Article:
“Compelling careers often have complex origins that reject the simple idea that all you have to do is follow your passion.”
Cal Newport in “So Good They Can’t Ignore You“
Newport offers a survey of research that indicates:
- Career Passions are Rare–meaning a young person’s passions rarely translate well into careers.
- Passion Takes Time: Newport borrows a formulation from Amy Wrzesniewski‘s “Jobs, Careers, and Callings: People’s Relations to Their Work” [PDF]
- Job pays the bills.
- Career is a path to increasingly better work.
- Calling is work that’s important in your life and vital to your identity.
- Passion is a side effect of mastery. A good job–according to Self-Determination Theory–has these elements:
- Autonomy: you feel control over your time and that your actions are important.
- Competence: you are good at what you do.
- Relatedness: you feel connected to others.
The next time someone tells you to “do what you love no matter what,” ask to see their tax return.
Austin Kleon in “How Will I Pay The Bills?“
Rule 2: Develop Your Skills Until You Are So Good They Can’t Ignore You
“Adopt a craftsman mindset and focus on the value you are producing in your job. […] Regardless of how you feel about your job right now, the craftsman mindset will be the foundation on which you’ll build a compelling career.”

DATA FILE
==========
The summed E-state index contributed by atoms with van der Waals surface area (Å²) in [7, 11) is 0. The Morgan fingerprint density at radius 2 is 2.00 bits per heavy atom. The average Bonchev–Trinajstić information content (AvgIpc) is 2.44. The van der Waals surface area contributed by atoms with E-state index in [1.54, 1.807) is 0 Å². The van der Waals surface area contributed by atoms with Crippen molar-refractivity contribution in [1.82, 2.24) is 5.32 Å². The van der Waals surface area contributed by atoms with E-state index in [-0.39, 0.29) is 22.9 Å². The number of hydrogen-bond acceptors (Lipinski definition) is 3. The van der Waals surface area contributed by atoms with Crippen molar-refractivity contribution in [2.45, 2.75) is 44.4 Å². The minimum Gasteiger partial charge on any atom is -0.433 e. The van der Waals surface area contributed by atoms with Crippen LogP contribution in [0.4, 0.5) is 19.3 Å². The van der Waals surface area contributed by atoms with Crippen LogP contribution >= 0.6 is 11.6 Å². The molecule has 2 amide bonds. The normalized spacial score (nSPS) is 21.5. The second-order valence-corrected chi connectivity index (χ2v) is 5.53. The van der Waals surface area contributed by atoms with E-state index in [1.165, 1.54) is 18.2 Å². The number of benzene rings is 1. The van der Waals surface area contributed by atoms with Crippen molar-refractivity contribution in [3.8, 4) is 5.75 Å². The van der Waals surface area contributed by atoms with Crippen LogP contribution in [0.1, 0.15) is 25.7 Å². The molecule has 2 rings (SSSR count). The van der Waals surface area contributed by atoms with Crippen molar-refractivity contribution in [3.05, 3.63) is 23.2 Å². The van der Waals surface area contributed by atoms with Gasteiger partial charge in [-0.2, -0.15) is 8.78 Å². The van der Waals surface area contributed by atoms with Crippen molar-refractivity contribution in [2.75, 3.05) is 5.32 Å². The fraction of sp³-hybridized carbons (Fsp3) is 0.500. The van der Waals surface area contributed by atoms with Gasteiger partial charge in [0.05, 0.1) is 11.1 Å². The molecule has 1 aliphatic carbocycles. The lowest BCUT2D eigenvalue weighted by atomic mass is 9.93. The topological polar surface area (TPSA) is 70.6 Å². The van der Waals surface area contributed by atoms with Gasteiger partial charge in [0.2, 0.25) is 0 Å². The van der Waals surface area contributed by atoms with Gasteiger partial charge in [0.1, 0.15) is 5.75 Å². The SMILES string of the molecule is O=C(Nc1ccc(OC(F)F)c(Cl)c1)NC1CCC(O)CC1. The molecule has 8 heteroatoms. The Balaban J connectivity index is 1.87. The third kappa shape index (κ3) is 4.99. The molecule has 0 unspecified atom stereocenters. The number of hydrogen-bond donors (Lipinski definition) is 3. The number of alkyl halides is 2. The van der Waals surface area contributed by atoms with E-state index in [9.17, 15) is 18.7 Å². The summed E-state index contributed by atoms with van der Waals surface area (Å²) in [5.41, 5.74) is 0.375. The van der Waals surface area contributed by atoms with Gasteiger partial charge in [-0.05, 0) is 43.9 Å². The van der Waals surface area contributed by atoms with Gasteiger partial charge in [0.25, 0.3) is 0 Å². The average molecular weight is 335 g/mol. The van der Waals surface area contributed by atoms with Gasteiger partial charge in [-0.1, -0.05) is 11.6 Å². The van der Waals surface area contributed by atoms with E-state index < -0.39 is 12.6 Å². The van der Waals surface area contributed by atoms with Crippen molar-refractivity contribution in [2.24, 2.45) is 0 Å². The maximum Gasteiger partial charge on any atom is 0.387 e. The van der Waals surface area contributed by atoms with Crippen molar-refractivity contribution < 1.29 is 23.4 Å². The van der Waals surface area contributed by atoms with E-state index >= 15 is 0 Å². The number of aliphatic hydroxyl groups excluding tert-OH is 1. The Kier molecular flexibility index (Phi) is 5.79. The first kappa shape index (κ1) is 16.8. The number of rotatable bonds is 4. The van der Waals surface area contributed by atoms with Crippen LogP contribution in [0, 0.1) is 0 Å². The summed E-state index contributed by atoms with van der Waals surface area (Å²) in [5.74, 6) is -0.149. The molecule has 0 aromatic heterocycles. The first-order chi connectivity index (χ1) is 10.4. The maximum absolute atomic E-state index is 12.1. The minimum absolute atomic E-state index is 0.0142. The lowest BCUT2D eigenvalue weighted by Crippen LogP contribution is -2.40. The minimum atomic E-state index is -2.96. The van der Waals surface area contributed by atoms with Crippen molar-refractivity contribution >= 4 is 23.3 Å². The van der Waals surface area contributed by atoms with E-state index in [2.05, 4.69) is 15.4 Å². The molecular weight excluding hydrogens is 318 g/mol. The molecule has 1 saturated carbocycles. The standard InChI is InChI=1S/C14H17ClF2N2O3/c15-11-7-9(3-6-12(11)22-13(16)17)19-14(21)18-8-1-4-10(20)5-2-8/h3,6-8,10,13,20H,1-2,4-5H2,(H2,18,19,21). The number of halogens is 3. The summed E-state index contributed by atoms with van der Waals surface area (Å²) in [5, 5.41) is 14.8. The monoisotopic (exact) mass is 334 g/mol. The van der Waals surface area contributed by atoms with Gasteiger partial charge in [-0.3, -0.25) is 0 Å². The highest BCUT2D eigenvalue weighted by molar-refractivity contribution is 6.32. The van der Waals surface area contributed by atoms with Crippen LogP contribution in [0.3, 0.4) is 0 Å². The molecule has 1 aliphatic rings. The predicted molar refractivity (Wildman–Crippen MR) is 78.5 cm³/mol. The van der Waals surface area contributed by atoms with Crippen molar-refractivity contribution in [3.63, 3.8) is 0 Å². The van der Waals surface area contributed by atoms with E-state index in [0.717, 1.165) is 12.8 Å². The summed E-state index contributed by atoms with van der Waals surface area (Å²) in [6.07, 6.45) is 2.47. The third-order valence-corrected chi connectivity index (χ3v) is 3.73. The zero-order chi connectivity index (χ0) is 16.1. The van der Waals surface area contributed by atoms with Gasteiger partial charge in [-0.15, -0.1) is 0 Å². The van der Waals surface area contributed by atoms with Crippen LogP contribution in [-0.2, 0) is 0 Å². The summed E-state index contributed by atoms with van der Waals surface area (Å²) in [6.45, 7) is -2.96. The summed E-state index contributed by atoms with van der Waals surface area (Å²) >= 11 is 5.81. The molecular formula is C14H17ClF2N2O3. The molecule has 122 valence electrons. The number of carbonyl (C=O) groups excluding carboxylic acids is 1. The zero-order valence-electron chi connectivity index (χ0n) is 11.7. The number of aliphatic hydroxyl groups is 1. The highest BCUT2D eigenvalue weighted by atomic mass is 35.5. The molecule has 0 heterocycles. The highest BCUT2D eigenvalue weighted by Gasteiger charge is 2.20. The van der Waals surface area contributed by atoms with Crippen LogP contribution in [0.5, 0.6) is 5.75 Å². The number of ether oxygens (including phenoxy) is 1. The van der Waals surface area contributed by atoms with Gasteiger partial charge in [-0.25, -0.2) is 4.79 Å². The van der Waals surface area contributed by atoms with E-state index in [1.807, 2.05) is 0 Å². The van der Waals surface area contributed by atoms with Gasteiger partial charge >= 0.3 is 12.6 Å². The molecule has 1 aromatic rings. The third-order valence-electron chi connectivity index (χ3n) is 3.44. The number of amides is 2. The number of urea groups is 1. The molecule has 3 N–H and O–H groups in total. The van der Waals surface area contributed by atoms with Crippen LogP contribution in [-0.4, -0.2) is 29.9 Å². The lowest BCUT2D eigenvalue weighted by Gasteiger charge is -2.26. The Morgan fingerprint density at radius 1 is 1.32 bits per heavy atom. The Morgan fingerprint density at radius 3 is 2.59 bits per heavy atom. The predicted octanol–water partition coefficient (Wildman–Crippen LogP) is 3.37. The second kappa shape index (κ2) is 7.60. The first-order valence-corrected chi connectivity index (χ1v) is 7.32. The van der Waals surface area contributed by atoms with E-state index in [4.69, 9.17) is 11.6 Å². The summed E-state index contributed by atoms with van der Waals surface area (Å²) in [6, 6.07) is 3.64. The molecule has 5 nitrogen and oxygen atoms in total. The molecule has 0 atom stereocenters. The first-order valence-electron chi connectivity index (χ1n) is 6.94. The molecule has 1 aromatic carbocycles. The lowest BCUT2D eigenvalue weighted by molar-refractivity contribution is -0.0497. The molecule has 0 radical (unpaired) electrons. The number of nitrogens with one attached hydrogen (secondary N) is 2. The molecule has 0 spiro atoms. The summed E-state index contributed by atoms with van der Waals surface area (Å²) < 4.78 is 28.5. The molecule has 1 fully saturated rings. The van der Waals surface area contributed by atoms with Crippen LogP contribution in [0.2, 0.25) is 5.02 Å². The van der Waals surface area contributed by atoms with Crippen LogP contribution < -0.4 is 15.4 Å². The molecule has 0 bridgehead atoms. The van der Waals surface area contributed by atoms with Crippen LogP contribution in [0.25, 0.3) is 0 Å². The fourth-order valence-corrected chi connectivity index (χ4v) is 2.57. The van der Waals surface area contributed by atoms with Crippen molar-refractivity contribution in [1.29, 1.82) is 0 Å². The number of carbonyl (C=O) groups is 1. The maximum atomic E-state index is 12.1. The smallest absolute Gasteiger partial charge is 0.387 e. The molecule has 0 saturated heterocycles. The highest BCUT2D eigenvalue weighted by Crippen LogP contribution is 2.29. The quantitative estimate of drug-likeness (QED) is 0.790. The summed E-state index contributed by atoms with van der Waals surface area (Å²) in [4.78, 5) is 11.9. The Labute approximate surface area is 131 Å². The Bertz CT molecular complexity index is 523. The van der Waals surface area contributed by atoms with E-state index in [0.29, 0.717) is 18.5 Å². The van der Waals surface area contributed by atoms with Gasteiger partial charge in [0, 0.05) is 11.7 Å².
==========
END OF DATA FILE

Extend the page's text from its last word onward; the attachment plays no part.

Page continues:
Cal Newport “So Good They Can’t Ignore You“
He contrasts the craftsman mindset–which I think maps pretty exactly to what Carol Dweck calls a growth mindset (Dweck’s model predates the book by a decade and is mentioned in on his blog but nowhere in the book)–with the passion mindset, or “what can the world do for me.” I think this corresponds to Dweck’s fixed mindset.
It’s important to recognize that you need to tinker and experiment to determine what you are good at.
Q: How do you not only figure out what you want, but know that you’ll be good at it?
Ira Glass: Honestly, even the stuff you want you’re not necessarily good at right away…I started working at 19 at the network level, and from that point it took me years. The key thing is to force yourself through the work, force the skills to come. That’s the hardest phase.”
Q: Do you think hard work can make you talented?
Ira Glass: Yes. I do. In the movies there’s this idea that you should just go for your dream, but I don’t believe that. Things happen in stages. I was a terrible reporter, but I was perfectly good at other parts of working in radio: I am a good editor…I feel like your problem is that you’re trying to judge all things in the abstract before you do them. That’s your tragic mistake.”
Cal Newport’s summary of RoadTrip Nation’s Interview with Ira Glass in “The Pre-Med and Ira Glass: Complicated Career Advice from Compelling People.“
In a July 2014 blog post “Do Goals Prevent Success?” he summarized Saras Sarasvathy’s effectuation model, derived from her research of expert entrepreneurs, as beginning with the means at hand and allowing new goals to emerge contingently over time. He offered this four step summary
- Start with what you already know how to do well.